Wednesday, July 11, 2007

Ron Paul

Though I am a self described libertarian, I must admit that libertarianism in the US shades off into crazy land. Which is why so far I find myself unable to support libertarian Ron Paul’s quest for the GOP nomination.

Consider Paul’s upcoming rally in the Bay Area. He has shall we say three interesting featured speakers.

G. Edward Griffin wants to abolish the Federal Reserve. OK, lots of people (like Milton Friedman) want to abolish the Fed (I just want to increase transparency). Griffin, however, believes that the Fed is part of the New World Order conspiracy and was cooked up over a long weekend in Georgia. He also was an early supporter of laetrile and has some sort of connection to the John Birch Society.

Justin Raimondo, a disciple of Murray Rothbard and later a support of Pat Buchanan (as was Rothbard), is something of an extreme libertarian combines that with paleoconservative beliefs. Raimondo ran against his Congresswoman Nancy Pelosi on a platform attacking Pelosi’s vote to send troops to the Balkans in the 1990s. He also believes that Israel has advance knowledge of 9/11 through a circle of spies in the US as art students.

Joe Bannister is a former agent in the IRS Criminal Investigation Division who believes that the income tax is unconstitutional and as the XVIth Amendment was never ratified.

Raimondo has some extreme libertarian beliefs but is innocuous. The other two though should not be sharing a podium with a presidential candidate. Because Paul does attract folks like them, I find it hard to support him.


Anonymous said...

"Griffin, however, believes that the Fed is part of the New World Order conspiracy and was cooked up over a long weekend in Georgia."

It was 10 days, actually:

"In 1910, Aldrich and executives representing the banks of J.P. Morgan, Rockefeller, and Kuhn, Loeb, & Co., secluded themselves for 10 days at Jekyll Island, Georgia.[2] The executives included Frank Vanderlip, president of the National City Bank of New York, associated with the Rockefellers, Henry Davison, senior partner of J. P Morgan Company, Charles D. Norton, president of the First National Bank of New York and Col. Edward House, who would later become President Woodrow Wilson's closest adviser and founder of the Council on Foreign Relations.[3] There, German banker Paul Warburg of Kuhn, Loeb, & Co. directed the proceedings and wrote the primary features of the Federal Reserve Act."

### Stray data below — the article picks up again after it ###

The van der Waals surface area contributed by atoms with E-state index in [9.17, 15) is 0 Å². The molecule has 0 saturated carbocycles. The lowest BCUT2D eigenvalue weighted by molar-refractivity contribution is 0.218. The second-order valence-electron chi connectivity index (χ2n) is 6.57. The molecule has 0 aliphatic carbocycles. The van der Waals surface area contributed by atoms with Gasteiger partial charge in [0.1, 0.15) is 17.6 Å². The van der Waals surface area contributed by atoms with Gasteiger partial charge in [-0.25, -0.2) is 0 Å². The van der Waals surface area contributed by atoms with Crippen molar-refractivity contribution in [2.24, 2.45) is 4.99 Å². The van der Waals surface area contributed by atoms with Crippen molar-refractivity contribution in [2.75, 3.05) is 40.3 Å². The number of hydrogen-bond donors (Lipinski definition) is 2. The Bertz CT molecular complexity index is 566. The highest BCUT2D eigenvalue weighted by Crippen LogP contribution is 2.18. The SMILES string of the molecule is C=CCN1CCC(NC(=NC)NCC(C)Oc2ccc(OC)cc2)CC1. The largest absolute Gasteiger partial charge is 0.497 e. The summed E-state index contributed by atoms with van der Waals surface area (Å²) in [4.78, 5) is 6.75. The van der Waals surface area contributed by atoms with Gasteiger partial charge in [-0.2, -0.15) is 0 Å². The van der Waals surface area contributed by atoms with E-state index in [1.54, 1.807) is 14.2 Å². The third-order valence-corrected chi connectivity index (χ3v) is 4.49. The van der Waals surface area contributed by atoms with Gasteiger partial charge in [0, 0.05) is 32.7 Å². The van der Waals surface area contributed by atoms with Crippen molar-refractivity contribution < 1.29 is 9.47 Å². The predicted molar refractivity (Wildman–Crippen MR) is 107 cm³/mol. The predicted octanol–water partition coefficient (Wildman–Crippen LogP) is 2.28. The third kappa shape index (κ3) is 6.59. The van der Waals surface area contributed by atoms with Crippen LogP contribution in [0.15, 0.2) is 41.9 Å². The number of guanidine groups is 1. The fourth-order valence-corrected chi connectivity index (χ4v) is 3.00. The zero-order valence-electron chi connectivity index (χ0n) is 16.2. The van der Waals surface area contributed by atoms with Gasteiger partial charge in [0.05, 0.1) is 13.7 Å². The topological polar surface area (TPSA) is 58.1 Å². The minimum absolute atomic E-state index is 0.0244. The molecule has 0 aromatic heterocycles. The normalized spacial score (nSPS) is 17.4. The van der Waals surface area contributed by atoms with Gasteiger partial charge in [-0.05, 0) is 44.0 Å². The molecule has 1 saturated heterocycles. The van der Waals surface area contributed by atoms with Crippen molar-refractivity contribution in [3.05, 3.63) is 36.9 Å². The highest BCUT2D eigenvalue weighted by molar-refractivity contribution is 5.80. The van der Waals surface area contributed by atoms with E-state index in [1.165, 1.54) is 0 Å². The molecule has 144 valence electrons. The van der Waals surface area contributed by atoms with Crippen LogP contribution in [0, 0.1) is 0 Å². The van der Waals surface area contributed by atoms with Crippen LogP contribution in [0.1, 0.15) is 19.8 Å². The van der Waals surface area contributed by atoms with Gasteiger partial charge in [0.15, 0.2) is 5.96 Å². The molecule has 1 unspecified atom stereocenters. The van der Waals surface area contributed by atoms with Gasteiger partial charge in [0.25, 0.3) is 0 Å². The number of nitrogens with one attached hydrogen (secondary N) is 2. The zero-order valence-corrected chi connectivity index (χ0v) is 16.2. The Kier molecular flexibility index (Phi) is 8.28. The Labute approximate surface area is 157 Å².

Anonymous said...

Crazy land? You seem pretty oblivious to what's going on. You have kids, it looks like. Being oblivious and caring for children do not go together. Now THAT'S crazy land. Why don't you go talk to a John Birch Society member face-to-face, or a libertarian who is knowledgeable about the Fed's history, before you simply go with "appearances"? Are you going to teach your kids how to educate themselves, or instead show them how to swallow whole whatever other people tell them to believe? You seem heavy on labels, but very light on reality. Go do some research and then re-post.

Anthony Calabrese said...

Dear Mr. Anonymous:

>Crazy land?

Yes, at times libertarianism shades off into crazy land.

As for the Fed, I am aware of its history and the reason for its founding. There had been a push to a central bank and a sounder currency since the Second Bank of the United States lost its charter in the 1830s. We had the national bank system founded in the 1860s. But after the Panic of 1908, there was a real push for a new central bank. There was a minor panic in 1910, so that further incentivized people for a new bank.

That is a gross over simplification, I know. But good enough for this general discussion. Now I need to go look for black helicopters

Dan said...

I don't understand why some of the more "out there" views of some of his supporters would preclude support for a particular candidate. Just because these people are speaking on behalf of Dr. Paul by no means implies he agrees with all their views.

Anthony Calabrese said...


Thank you for you comment. I was not quite saying that. Rather, these folks were listed as featured speakers at a Paul for President rally. I think that was the issue.